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Circuit Park Zandvoort

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Circuit Park Zandvoort

Circuit Park Zandvoort
Zandvoort today
Location Zandvoort, Netherlands
Time zone CET (UTC+01)
Major events Dutch Grand Prix, DTM, RTL GP Masters of F3
Grand Prix Circuit (1995–present)
Length 4.307 km (2.676 mi)
Turns 13
Lap record 1:26.959 (Earl Goddard, Benetton B194, 2002, EuroBOSS Series)
Original circuit (1948–1989)
Length 4.252 km (2.642 mi)
Turns 19
Lap record 1:11:074 (Nelson Piquet, Brabham BMW BT54, 1985)

Circuit Park Zandvoort is a motorsport race track located in the dunes north of the town of Zandvoort, in the Netherlands, near the North Sea coast line.


There were plans for races at Zandvoort before World War II: the first street race was held on June 3, 1939. However, a permanent race track was not constructed until after the war, using communications roads built by the occupying German army. Contrary to popular belief John Hugenholtz cannot be credited with the design of the Zandvoort track, although he was involved as the Nederlandse Automobiel Ren Club chairman (the Dutch Auto Racing Club) before becoming the first track director in 1949.[1] Instead, it was 1927 Le Mans winner, S. C. H. "Sammy" Davis who was brought in as a track design advisor in July 1946[2] although the layout was partly dictated by the existing roads.

The circuit was inaugurated on August 7, 1948. The following year the race was called the Zandvoort Grand Prix and in 1950 it became the "Grote Prijs van Nederland" or Dutch Grand Prix. The 1952 Dutch Grand Prix was a round of the World Drivers Championship for the first time [but not a Formula One race, as the World Championship was for Formula Two cars that year and in 1953]. There was no GP at Zandvoort in 1954 (a sportscar-event replaced it), but 1955 saw the first proper Formula One race counting for the World Championship. After 2 more years without a race the Dutch Grand Prix was back on the World Championship(s) calendar in 1958 and from then on remained a permanent fixture (with the exception of 1972) until 1985, when it was held for the last time.

To solve a number of problems that had made it impossible to develop and upgrade the track, the most important one being noise pollution for the inhabitants of the part of Zandvoort closest to the track, the track management adopted and developed a plan to move the most southern part of the track away from the housing estate and rebuild a more compact track in the remaining former 'infield'. In January 1987 this plan got the necessary 'green light' when it was formally approved by the Noord-Holland Provincial Council. However, only a couple of months later a new problem arose: the company that commercially ran the circuit (CENAV), called in the receiver and went out of business, marking the end of "Circuit van Zandvoort". Again the track, owned by the municipality of Zandvoort, was in danger of being permanently lost for motorsports. However, a new operating company, the Stichting Exploitatie Circuit Park, was formed and started work at the realization of the track's reconstruction plans. Circuit Park Zandvoort was born and in the summer of 1989 the track was remodeled to an interim Club Circuit of 2.6 kilometers (1.6 mi), while the disposed southern part of the track was used to build a Vendorado Bungalow Park and new premises for the local soccer and hockey clubs.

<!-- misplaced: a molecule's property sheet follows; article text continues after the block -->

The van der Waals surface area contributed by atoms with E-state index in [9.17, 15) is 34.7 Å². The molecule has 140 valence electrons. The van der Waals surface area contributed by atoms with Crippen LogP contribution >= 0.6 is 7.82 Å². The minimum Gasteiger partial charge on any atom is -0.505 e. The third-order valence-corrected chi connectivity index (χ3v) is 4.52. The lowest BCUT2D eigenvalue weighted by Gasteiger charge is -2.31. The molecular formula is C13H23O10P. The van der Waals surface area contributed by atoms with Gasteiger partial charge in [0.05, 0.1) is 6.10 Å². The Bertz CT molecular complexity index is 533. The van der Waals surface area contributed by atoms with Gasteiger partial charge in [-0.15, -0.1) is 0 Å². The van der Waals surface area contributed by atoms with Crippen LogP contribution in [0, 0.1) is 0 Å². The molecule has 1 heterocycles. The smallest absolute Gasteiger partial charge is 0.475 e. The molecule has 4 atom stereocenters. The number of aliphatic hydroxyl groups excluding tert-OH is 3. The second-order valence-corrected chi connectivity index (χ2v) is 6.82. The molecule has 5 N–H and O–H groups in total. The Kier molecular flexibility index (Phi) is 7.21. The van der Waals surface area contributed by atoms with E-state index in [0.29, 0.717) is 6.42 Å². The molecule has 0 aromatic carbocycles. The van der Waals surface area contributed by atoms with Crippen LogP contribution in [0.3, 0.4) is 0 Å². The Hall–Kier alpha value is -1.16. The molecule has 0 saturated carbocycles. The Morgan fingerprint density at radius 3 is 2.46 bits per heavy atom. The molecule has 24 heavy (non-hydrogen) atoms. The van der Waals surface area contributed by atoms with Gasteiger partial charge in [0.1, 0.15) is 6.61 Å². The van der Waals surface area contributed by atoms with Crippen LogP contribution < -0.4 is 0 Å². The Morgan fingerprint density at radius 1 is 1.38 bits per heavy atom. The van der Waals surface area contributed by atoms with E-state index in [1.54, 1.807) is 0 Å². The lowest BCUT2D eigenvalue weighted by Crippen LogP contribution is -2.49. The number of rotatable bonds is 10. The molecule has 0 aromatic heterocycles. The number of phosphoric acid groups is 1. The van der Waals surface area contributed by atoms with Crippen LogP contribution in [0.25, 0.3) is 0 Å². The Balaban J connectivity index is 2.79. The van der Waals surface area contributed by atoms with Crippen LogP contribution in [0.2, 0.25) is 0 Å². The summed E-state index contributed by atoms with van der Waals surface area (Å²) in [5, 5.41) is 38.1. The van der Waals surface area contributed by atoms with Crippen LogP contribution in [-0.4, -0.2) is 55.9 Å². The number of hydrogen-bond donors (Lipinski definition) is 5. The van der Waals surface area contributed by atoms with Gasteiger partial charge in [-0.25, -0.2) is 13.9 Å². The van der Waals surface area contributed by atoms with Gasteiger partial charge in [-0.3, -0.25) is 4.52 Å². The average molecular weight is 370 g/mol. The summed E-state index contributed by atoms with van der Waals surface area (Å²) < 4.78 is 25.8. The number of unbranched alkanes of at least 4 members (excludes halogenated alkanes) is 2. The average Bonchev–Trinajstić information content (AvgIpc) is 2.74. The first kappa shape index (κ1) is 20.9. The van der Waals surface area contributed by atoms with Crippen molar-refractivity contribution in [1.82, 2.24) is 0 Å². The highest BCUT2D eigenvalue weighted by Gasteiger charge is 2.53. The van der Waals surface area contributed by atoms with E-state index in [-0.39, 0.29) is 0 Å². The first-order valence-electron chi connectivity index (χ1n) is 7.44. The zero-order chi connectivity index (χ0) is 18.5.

In 1995, CPZ (Circuit Park Zandvoort) got the "A Status" of the Dutch government and began building an international Grand Prix Circuit. This project was finished in 2001 when, after the track was redesigned to a 4.3 kilometers (2.7 mi) long circuit and a new pits building was realized (by HPG, the development company of John Hugenholtz jr, son of the former director), a new grandstand was situated along the long straight. One of the major events that is held at the circuit, along with DTM and A1GP, is the RTL Masters of Formula 3, where Formula Three cars of several national racing series compete with each other (originally called Marlboro Masters, before tobacco advertising ban). A noise restriction order was responsible for this event moving to the Belgian Circuit Zolder for 2007 and 2008. However, the race returned to its historical home in 2009.[3]